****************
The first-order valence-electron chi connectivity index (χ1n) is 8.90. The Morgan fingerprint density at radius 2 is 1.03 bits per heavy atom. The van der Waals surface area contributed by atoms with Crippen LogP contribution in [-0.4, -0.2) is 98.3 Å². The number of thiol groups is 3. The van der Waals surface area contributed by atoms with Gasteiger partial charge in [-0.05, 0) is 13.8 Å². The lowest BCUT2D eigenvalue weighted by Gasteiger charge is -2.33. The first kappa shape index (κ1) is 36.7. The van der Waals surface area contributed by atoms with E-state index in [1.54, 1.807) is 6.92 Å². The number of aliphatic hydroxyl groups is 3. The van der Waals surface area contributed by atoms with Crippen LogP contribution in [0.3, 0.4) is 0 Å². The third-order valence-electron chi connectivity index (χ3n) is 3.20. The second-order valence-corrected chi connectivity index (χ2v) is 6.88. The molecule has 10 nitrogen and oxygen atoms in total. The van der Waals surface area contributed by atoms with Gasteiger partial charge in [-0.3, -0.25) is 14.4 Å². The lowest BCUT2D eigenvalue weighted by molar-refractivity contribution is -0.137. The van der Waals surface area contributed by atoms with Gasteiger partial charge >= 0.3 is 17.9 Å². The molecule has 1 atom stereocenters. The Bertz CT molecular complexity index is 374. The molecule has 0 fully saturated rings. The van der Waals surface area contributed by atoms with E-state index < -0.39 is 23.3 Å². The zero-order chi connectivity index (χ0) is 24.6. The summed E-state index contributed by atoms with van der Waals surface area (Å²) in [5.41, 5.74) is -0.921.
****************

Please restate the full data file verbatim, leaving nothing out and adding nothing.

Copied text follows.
The first-order valence-electron chi connectivity index (χ1n) is 8.90. The Morgan fingerprint density at radius 2 is 1.03 bits per heavy atom. The van der Waals surface area contributed by atoms with Crippen LogP contribution in [-0.4, -0.2) is 98.3 Å². The number of thiol groups is 3. The van der Waals surface area contributed by atoms with Gasteiger partial charge in [-0.05, 0) is 13.8 Å². The lowest BCUT2D eigenvalue weighted by Gasteiger charge is -2.33. The first kappa shape index (κ1) is 36.7. The van der Waals surface area contributed by atoms with E-state index in [1.54, 1.807) is 6.92 Å². The number of aliphatic hydroxyl groups is 3. The van der Waals surface area contributed by atoms with Crippen LogP contribution in [0.3, 0.4) is 0 Å². The third-order valence-electron chi connectivity index (χ3n) is 3.20. The second-order valence-corrected chi connectivity index (χ2v) is 6.88. The molecule has 10 nitrogen and oxygen atoms in total. The van der Waals surface area contributed by atoms with Gasteiger partial charge in [-0.3, -0.25) is 14.4 Å². The lowest BCUT2D eigenvalue weighted by molar-refractivity contribution is -0.137. The van der Waals surface area contributed by atoms with Gasteiger partial charge >= 0.3 is 17.9 Å². The molecule has 1 atom stereocenters. The Bertz CT molecular complexity index is 374. The molecule has 0 fully saturated rings. The van der Waals surface area contributed by atoms with E-state index < -0.39 is 23.3 Å². The zero-order chi connectivity index (χ0) is 24.6. The summed E-state index contributed by atoms with van der Waals surface area (Å²) in [5.41, 5.74) is -0.921.